Likely filling out the American forwards are Montreal’s left-winger Max Pacioretty. He has 11 goals in 23 games while the Islanders Kyle Okposo is a leader and solid offensive producer.
A Medal should be expected but competition will be stiff with strong teams from Canada, Sweden, Finland, and Russia among others. This is an American team that if they hard and together, could bring home Gold for the first time since 1980.
I’ll be taking part in one of my favorite events of the year on Wednesday, the Sharks Holiday Assist Party. While the Sharks Foundation has several terrific fundraisers every year, the Holiday Assist Party is a little different.
Healthy Start (headed by Susie Aldrich, wife of Sharks Equipment Manager Mike Aldrich), provides the Sharks a list of families in the Bay Area who are in need of assistance. The families are then distributed to “assisters” who purchase items on their wish list. Most of the parents in these families have jobs, and are working long hours trying to make ends meet, but falling just short. Through this event, these families are given a much-needed reason to smile.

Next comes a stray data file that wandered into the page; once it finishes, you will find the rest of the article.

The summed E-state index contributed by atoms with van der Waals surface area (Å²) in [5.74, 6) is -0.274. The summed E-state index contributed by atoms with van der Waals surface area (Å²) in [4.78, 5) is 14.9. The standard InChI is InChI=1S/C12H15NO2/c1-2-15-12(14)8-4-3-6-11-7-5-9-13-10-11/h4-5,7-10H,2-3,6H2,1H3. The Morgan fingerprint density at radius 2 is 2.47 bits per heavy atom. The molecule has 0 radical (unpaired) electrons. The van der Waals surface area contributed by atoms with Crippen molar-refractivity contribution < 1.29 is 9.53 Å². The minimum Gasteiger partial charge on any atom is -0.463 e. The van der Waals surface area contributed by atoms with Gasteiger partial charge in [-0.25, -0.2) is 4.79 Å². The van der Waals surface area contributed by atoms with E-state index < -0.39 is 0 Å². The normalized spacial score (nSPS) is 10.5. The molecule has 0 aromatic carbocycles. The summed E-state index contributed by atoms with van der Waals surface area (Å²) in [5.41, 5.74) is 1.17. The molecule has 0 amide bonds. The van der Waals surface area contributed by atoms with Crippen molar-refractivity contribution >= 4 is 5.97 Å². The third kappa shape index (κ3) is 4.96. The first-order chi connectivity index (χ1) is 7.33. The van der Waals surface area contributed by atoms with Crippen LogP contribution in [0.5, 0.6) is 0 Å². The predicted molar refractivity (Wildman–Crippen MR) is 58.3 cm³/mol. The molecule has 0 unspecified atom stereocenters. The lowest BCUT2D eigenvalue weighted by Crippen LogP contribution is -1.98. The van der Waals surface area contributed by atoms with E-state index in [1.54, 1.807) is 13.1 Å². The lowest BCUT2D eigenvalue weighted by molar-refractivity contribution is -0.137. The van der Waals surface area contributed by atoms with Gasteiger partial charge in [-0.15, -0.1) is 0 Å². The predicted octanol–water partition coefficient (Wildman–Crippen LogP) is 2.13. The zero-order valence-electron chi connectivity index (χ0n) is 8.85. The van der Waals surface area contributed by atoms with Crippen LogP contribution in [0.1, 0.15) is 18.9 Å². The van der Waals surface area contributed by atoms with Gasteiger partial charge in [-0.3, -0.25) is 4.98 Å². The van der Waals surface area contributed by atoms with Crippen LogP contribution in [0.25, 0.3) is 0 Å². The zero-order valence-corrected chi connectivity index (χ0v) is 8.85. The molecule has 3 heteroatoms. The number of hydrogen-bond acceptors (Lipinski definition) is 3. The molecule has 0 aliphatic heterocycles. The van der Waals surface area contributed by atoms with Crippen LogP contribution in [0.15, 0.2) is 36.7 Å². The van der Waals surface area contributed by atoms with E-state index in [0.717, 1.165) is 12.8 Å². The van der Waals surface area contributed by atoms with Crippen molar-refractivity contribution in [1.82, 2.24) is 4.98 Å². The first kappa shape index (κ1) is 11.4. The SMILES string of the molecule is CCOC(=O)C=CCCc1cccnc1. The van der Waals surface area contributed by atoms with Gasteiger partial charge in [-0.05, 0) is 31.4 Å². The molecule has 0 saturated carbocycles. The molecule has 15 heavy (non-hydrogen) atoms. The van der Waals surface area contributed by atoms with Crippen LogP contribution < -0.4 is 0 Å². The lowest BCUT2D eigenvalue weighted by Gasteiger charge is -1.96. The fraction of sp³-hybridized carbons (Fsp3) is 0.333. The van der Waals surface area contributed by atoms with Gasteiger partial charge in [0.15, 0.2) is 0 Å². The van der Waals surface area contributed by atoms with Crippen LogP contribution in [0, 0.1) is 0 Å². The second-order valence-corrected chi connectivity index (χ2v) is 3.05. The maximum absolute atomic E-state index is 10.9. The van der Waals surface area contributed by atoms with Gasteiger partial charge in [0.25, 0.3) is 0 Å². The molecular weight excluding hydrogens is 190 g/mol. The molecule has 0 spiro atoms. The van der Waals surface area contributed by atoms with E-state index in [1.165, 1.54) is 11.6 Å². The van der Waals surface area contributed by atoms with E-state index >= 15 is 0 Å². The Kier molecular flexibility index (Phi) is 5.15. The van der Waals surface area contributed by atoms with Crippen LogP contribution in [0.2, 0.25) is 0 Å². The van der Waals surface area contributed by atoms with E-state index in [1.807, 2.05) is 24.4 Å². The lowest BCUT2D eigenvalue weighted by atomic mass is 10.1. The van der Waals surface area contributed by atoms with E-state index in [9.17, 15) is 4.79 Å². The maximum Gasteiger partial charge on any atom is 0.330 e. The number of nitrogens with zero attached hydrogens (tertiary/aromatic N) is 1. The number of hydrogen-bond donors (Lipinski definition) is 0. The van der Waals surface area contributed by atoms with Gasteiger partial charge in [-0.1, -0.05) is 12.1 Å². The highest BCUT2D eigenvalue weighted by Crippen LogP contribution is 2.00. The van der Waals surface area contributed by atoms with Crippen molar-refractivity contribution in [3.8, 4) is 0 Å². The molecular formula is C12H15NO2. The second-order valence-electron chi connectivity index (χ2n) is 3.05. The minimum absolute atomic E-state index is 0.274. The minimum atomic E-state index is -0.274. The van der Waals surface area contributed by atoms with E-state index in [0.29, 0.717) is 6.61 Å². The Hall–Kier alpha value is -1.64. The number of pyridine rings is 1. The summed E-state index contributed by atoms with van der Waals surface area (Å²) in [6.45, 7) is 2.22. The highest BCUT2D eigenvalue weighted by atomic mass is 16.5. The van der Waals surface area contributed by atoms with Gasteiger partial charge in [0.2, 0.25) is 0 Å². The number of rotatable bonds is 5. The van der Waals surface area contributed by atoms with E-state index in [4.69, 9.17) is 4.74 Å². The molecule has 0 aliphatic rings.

This year the Sharks players, coaches, broadcasters and front office staff will assist 41 such families. Well over 200 people will attend a party featuring a photo booth, ice skating, arts & crafts, cookie decorating, dinner and last but not least, gift giving.
I’m proud to be associated with a special group of broadcast professionals who put on our telecasts each and every game night on Comcast Sportsnet California. For several years the “people in the TV truck” have pooled resources to assist one of these families in need. Wednesday we will have the honor of meeting our family, getting to know them a little bit, and helping them in the small way we can to make sure that their holiday is just a little bit brighter. What a privilege.
In our business there are many special moments like when the Sharks win a big game or when a particular broadcast goes very well. But the experience of being part of the Holiday Assist Party tops them all.
I’m Randy Hahn for sjsharks.com